Third Generation 

History of Computing
Father of Computer

Third Generation of Computers (1963-1972)

In this era, there were several innovations in various fields of computer technology. These include Integrated Circuits (ICs), Semiconductor Memories, Microprogramming, various patterns of parallel processing and introduction of Operating Systems and time-sharing. In the Integrated Circuit, division there was gradual progress. Firstly, there were small-scale integration (SSI) circuits (having 10 devices per chip), which evolved to medium scale integrated (MSI) circuits (having 100 devices per chip). There were also developments of multi-layered printed circuits.

Parallelism became the trend of the time and there were abundant use of multiple functional units, overlapping CPU and I/O operations and internal parallelism in both the instruction and the data streams. Functional parallelism was first embodied in CDC6600, which contained 10 simultaneously operating functional units and 32 independent memory banks. This device of Seymour Cray had a computation of 1 million flopping point per second (1 M Flops). After 5 years CDC7600, the first vector processor was developed by Cray and it boasted of a speed of 10 M Flops. IBM360/91 was a contemporary device and was twice as first as CDC6600, whereas IBM360-195 was comparable to CDC7600. In case of language, this era witnessed the development of CPL i.e. combined programming language (1963). CPL had many difficult features and so in order to simplify it Martin Richards developed BCPL - Basic Computer Programming Language (1967). In 1970 Ken Thompson developed yet another simplification of CPL and called it B.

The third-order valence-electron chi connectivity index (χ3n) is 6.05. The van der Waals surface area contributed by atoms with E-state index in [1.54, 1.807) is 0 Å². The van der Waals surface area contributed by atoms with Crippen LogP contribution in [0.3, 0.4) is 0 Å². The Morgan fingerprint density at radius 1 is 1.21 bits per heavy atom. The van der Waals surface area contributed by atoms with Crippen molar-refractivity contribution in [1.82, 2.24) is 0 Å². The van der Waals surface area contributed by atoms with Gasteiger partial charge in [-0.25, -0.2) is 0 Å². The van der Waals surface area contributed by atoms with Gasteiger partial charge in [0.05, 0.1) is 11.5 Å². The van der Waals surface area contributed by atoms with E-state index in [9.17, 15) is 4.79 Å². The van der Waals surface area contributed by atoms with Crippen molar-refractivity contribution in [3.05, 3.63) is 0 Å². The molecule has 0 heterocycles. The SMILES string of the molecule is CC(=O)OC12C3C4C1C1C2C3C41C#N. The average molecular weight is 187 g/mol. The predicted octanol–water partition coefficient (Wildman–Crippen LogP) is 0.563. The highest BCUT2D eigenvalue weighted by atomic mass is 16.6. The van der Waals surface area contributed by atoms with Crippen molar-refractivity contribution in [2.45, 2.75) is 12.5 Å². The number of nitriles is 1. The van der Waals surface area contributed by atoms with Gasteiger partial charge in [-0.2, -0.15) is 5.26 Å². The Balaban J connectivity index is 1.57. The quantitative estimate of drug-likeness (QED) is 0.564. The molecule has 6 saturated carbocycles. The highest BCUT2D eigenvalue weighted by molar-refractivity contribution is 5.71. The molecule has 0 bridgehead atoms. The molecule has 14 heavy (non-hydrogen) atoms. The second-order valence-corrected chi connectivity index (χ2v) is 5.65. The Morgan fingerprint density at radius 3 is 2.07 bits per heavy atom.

A wall of historic computers
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